I’ve been producing a project where the guitar player has been using a lot of alternate tunings in order to get the overdubbed layers to sound different, so I thought it was time revisit the subject again in a post.
Sometimes changing the tuning of a guitar from standard to some alternate tuning can create a different sound that really makes a song sparkle or a guitar stand out from the track. In this excerpt from The Ultimate Guitar Tone Handbook (co-written with my good buddy Rich Tozzoli), we’ll take a look at the different types of alternate tunings available as well as provide a few examples of it being used songs that you’ve probably heard before.
“Like an electric, the standard tuning for an acoustic guitar is E-A-D-G-B-E (low to high), where the pitch of each note is referenced to a standard pitch (A = 440.0Hz). However, the guitar is an easy instrument to experiment with alternate tunings in order to create a whole new palate of sonic possibilities. These tunings can be placed into several subcategories, such as open tunings, lower tunings, higher tunings, dropped tunings and double drop tunings.
Open tunings allow the guitarist to play a chord without any fretting, and has long been a favorite of the blues greats, especially those specializing in the slide guitar. You’ve heard Open G tuning, D-G-D-G-B-D, on many of the Rolling Stones hits including “Start Me Up,” “Brown Sugar” and “Honkey Tonk Women.” It was also a favorite tuning of Mississippi Delta bluesmen Son House, Charlie Patton and Robert Johnson.
Open A tuning (E-A-C#-E-A-E) was famously used by The White Stripes on “Seven Nation Army” (although that’s not acoustic), and Open D tuning (D-A-D-F#-A-D) is favored by 60’s folk giant Richie Havens.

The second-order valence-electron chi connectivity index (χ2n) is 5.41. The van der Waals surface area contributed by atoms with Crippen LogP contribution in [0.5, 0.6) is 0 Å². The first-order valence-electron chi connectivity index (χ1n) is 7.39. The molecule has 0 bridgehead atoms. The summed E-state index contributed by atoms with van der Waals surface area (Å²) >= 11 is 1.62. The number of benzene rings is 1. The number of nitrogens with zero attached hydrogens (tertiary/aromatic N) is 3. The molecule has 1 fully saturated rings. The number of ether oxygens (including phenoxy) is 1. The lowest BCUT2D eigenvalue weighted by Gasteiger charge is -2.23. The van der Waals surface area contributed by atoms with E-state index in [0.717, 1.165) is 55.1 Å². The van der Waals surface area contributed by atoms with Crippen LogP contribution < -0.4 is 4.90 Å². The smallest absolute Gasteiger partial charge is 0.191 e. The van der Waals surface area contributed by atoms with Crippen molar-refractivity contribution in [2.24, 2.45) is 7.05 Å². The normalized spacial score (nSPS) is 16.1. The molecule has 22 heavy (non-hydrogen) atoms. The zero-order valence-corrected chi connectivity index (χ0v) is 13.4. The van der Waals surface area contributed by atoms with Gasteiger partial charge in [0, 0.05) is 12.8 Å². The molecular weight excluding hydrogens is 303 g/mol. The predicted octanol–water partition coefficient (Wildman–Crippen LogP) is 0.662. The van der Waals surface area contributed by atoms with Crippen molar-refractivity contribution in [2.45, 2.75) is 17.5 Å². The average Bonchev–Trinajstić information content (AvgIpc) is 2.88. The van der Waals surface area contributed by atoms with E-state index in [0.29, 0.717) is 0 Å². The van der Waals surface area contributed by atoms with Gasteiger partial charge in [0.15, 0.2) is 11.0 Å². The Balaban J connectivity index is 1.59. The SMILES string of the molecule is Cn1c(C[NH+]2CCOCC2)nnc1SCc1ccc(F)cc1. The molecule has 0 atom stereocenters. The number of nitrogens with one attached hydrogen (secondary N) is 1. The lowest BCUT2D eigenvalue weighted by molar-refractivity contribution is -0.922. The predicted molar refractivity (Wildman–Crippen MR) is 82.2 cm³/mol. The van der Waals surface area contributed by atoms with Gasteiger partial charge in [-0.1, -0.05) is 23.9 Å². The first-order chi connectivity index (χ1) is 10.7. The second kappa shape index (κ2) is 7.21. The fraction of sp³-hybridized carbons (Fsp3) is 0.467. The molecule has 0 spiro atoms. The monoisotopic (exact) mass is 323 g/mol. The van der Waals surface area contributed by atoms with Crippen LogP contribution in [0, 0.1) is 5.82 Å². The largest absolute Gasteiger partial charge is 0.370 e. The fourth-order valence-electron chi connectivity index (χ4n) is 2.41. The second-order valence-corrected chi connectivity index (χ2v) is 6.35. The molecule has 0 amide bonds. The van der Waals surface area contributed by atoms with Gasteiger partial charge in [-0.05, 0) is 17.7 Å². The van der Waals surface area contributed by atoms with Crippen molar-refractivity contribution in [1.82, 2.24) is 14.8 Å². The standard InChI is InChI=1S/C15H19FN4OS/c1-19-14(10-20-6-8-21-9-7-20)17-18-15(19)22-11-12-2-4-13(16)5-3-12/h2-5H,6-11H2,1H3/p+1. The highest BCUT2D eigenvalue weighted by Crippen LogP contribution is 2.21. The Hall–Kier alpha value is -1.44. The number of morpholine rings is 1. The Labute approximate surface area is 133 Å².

Another popular tuning, D-A-D-G-A-D, is sometimes called D modal or Celtic tuning. You’ve heard it on Led Zeppelin’s “Kashmir” and “Black Mountainside,” and the Doobie Brothers’ “Black Water.”
Drop tunings lower just the 6th string of the standard tuning, with Drop D being one of the most popular. Drop D is tuned as D-A-D-G-B-E and is used by Soundgarden (“Spoonman”), Creed (“Higher”), Radiohead (“Optimistic”) and Led Zeppelin (“Moby Dick”). Drop C (C-G-C-F-A-D) would be a full step down from Drop D.
With double drop tunings, the 1st and 6th strings are dropped a full step, so Double Drop D is laid out as D-A-D-G-B-D. This was used by Neil Young on his hits “Cinnamon Girl,” “When You Dance,” “The Loner” and Crosby, Stills, Nash and Young’s “Ohio.” Double Drop C (C-G-C-F-A-C) is a full step down from Double Drop D.
With lower tunings, all six strings are tuned down, but stay in standard tuning. An Eb tuning drops each string down a half-step and has been very popular with some of the greatest guitar players of our time such as Edward Van Halen, Stevie Ray Vaughn, Jimi Hendrix and Slash.
D tuning (D-G-C-F-A-D) where each string is tuned down a full step, is a favorite of John Fogarty, Dream Theater and the Nirvana hit “Come As You Are.”
C tuning would be down two full steps to C-F-Bb-Eb-C-G, and has been used by Queens of the Stone Age and other metal bands. Tunings even lower are favored by Swedish death metal bands, but string tension will be quite low on some of these tunings, causing tuning and intonation problems.
Higher tunings, which are not used as much with acoustic guitars, will increase the string tension. F# tuning would be one full step up from standard with the strings at F#-B-E-A-C#-F# and G tuning (also sometimes called Third tuning) is G-C-F-A#-D-G. Not all acoustic instruments can handle these tunings, so it might be better to use a capo instead.”
As you can see, not only will alternate tunings make you guitar sound different even with the same guitar and amp settings, but it can also be an quite an inspiration when it comes to songwriting. Give it a try.
You can read more from The Ultimate Guitar Tone Handbook and my other books on the excerpt section of bobbyowsinski.com.